Minute organs in the ear can alter brain blood flow
Minute organs hidden deep within the ear appear to directly alter blood flow to the brain, scientists have revealed.
Until now, experts thought the inner ear’s job was to control balance alone.
But the Harvard Medical School team, working with Nasa, found the balance organs also affect brain blood flow in their study involving 24 people.
They told BMC Neuroscience journal that the connection probably evolved to enable man to stand upright and still get enough blood up to the brain.
The organs of balance are deep within the ear, inside a maze of bony chambers.
Two sacs, called the utricle and saccule, make up the inner ear’s vestibule and three fluid-filled loops, known as the semi-circular canals, detect the rotation and tilting movements of the head.
Dr Jorge Serrador and his team from Harvard Medical School asked 24 healthy people to undergo a range of tests normally used on astronauts.
These included a tilt test where the individual sits strapped to a chair that is then tilted to different angles, plus a ride inside a giant, spinning centrifuge.
Standing up places the head above the heart and thus makes it harder to provide blood flow to the brain
Dr Jorge Serrador
In this way, the researchers were able to stimulate the different parts of the balance organs and monitor the effects on blood flow around the body.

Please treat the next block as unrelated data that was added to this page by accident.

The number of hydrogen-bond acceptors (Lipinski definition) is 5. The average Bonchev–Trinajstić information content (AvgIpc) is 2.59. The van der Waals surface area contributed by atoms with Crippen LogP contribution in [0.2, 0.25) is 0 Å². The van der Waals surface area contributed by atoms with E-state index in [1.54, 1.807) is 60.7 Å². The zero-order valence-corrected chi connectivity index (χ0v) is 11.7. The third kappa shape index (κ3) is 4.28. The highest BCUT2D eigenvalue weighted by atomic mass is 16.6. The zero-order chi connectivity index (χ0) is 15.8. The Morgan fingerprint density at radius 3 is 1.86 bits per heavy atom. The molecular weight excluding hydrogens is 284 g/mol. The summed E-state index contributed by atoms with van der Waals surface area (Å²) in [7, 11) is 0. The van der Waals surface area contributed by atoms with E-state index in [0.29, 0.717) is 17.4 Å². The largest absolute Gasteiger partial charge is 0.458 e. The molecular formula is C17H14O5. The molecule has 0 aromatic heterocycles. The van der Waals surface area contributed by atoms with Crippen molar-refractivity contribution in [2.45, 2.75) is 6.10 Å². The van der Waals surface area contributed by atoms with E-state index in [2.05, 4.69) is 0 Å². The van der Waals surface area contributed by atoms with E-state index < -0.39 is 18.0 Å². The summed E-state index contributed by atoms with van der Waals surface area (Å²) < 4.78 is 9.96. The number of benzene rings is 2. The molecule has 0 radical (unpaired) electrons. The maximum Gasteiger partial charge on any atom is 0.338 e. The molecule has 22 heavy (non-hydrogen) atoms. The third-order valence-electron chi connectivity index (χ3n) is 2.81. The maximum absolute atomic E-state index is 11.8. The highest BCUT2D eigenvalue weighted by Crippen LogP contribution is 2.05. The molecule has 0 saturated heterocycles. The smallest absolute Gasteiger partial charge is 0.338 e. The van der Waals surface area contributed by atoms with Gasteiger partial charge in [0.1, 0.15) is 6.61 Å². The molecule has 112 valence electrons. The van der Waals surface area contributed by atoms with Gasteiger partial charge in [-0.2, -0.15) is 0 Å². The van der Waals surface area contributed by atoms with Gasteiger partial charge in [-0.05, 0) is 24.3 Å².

This revealed that the utricle and saccule, also known as the otoliths, directly affected brain blood flow regulation, independent of other factors, such as blood pressure.
Dr Serrador explained why the connection may exist: “Standing up places the head above the heart and thus makes it harder to provide blood flow to the brain.
“Having a connection between the otoliths, which tell us that we are standing, and the cerebrovasculature may be part of the adaption that allows us to maintain our brain blood flow when upright.
“The knowledge gained from this study might lead to new treatment options for these conditions.”
For example, some people who suffer from faints and dizzy spells when they stand up quickly, known as postural hypotension, could have poor brain blood flow linked to underlying inner ear problems, he said.
Ear, nose and throat expert Andrew McCombe, of ENT UK, said the balance organs may be one of the many reflexes that ensures our blood is sent to where it is needed.
“It makes sense that any organ that tells you that you are standing upright and not lying down will do this.
“And we know that as we age the whole inner ear does not work so well, so this may be involved in postural hypotension.”
But he said it was only a small part of the equation, alongside the heart and blood vessels.